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Josh Hader’s business was a two-sided blunder. (AP Photo/Gregory Bull)
It’s been more than a month since the August 2 deadline for Major League Baseball deals came. And that’s enough time for quick reactions to make way for first impressions.
So, let’s discuss which trades work for better…and for worse.
We chose four deals for each side of the fence. We’re mostly interested in buyers’ perspective, though one particularly disastrous trade – you can probably guess which one – required us to lament how it worked out with all parties involved.
Let’s start with some honorable and dishonest signs, and then we’ll count down the best of the best and the worst of the worst.
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distinguished: RHP David Robertson, RHP Noah Syndergaard, SS Edmundo Sosa, Philadelphia Phillies
Robertson hit a wall in September, but still has a 2.76 ERA and five saves in seven attempts for Philadelphia. Syndergaard has just 4.61 ERA as Phillie, but the team has won five of the seven games he’s started.
The biggest surprise so far is Sosa. He was known for his glove business when it was acquired by the Phillies family, but has since been spun off from the 1.030 OPS. Although this is more than a small sample size of 54 panel appearances, it was nonetheless a boon to Velez Field.
Dishonest: Minnesota Twins RHB Tyler Mahley
These guys were supposed to lift the Twins’ staff that was inconsistent for the first four months of the season, but that didn’t really happen.
Vollmer has been more solid than good on their new threads, while Lopez has been open about rolling out a 4.40 ERA. Meanwhile, Mahle put his 4.41 ERA into four starts for twins before going on to list those with shoulder inflammation.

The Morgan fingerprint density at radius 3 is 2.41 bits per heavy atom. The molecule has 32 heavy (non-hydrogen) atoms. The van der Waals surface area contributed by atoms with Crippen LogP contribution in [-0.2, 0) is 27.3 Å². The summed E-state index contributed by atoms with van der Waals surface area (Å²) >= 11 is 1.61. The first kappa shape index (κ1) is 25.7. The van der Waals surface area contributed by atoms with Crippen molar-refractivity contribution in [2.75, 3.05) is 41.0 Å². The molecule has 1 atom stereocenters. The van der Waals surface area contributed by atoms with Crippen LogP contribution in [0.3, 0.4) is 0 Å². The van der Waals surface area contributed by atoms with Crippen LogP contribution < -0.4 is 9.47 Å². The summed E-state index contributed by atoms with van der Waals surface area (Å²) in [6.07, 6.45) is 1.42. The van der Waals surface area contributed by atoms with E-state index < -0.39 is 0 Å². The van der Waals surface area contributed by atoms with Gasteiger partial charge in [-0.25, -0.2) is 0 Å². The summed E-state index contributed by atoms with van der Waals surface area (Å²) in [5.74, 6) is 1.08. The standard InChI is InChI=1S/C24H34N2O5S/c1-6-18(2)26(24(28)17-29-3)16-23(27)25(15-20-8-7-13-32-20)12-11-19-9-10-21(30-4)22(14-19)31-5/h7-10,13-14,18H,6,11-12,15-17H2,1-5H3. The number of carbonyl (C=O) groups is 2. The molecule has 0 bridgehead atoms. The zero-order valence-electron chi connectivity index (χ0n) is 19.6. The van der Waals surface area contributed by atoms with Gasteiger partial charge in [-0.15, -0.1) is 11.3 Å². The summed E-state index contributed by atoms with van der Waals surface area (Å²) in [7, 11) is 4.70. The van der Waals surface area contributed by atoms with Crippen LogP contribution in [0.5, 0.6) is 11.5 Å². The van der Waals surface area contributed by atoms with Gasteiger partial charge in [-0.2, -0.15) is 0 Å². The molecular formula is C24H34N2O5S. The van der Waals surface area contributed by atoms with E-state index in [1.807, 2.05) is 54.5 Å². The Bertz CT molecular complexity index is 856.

distinguished: 3B J.D. Davis, San Francisco Giants
Davis was only hitting .238/.324/.359 through 66 games with the New York Mets, however Peripheral metrics It included some encouraging numbers in the call quality sections.
As such, it’s not the biggest shocker that he raised his idle ratio to .457 with the Giants. That’s more than they were getting from Darren Rove, who has since slipped into a .140/.182/.200 slash in New York.
Dishonest: Christian Vasquez and DH Tree Mancini, Houston Astros
Vasquez has only hit .246 in 22 games as an Astro, which is a blank number .246. He’s only walked four times and has yet to score an extra base kick.
For his part, the seven races Mancini has given to the Astros are all well and good. But he also only has 14 more strokes in 102 strokes on the bat, with 33 strokes to boot.
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Trading: Los Angeles Dodgers gets RHB Chris Martin. Chicago Cubs Get INF / OF Zach McKinstry
Look, the team simply can’t win 96 of its first 139 games without some kind of Midas Touch. Of all the players the Dodgers have turned into gold this season, Chris Martin is just the latest.